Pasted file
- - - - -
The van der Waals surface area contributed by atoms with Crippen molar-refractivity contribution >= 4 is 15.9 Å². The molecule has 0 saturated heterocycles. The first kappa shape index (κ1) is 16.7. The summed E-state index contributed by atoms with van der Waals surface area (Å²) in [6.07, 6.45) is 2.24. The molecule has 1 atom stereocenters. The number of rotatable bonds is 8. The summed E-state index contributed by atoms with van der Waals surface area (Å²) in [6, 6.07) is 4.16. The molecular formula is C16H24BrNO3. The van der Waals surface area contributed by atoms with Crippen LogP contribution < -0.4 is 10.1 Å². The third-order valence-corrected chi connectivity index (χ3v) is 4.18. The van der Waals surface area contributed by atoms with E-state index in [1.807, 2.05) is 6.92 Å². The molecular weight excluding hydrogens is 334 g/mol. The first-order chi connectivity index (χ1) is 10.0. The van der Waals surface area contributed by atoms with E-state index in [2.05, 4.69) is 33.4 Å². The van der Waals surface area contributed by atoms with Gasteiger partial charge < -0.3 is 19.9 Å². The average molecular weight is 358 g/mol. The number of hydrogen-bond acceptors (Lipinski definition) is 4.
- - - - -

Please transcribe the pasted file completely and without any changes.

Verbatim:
The van der Waals surface area contributed by atoms with Crippen molar-refractivity contribution >= 4 is 15.9 Å². The molecule has 0 saturated heterocycles. The first kappa shape index (κ1) is 16.7. The summed E-state index contributed by atoms with van der Waals surface area (Å²) in [6.07, 6.45) is 2.24. The molecule has 1 atom stereocenters. The number of rotatable bonds is 8. The summed E-state index contributed by atoms with van der Waals surface area (Å²) in [6, 6.07) is 4.16. The molecular formula is C16H24BrNO3. The van der Waals surface area contributed by atoms with Crippen LogP contribution < -0.4 is 10.1 Å². The third-order valence-corrected chi connectivity index (χ3v) is 4.18. The van der Waals surface area contributed by atoms with E-state index in [1.807, 2.05) is 6.92 Å². The molecular weight excluding hydrogens is 334 g/mol. The first-order chi connectivity index (χ1) is 10.0. The van der Waals surface area contributed by atoms with E-state index in [2.05, 4.69) is 33.4 Å². The van der Waals surface area contributed by atoms with Gasteiger partial charge < -0.3 is 19.9 Å². The average molecular weight is 358 g/mol. The number of hydrogen-bond acceptors (Lipinski definition) is 4.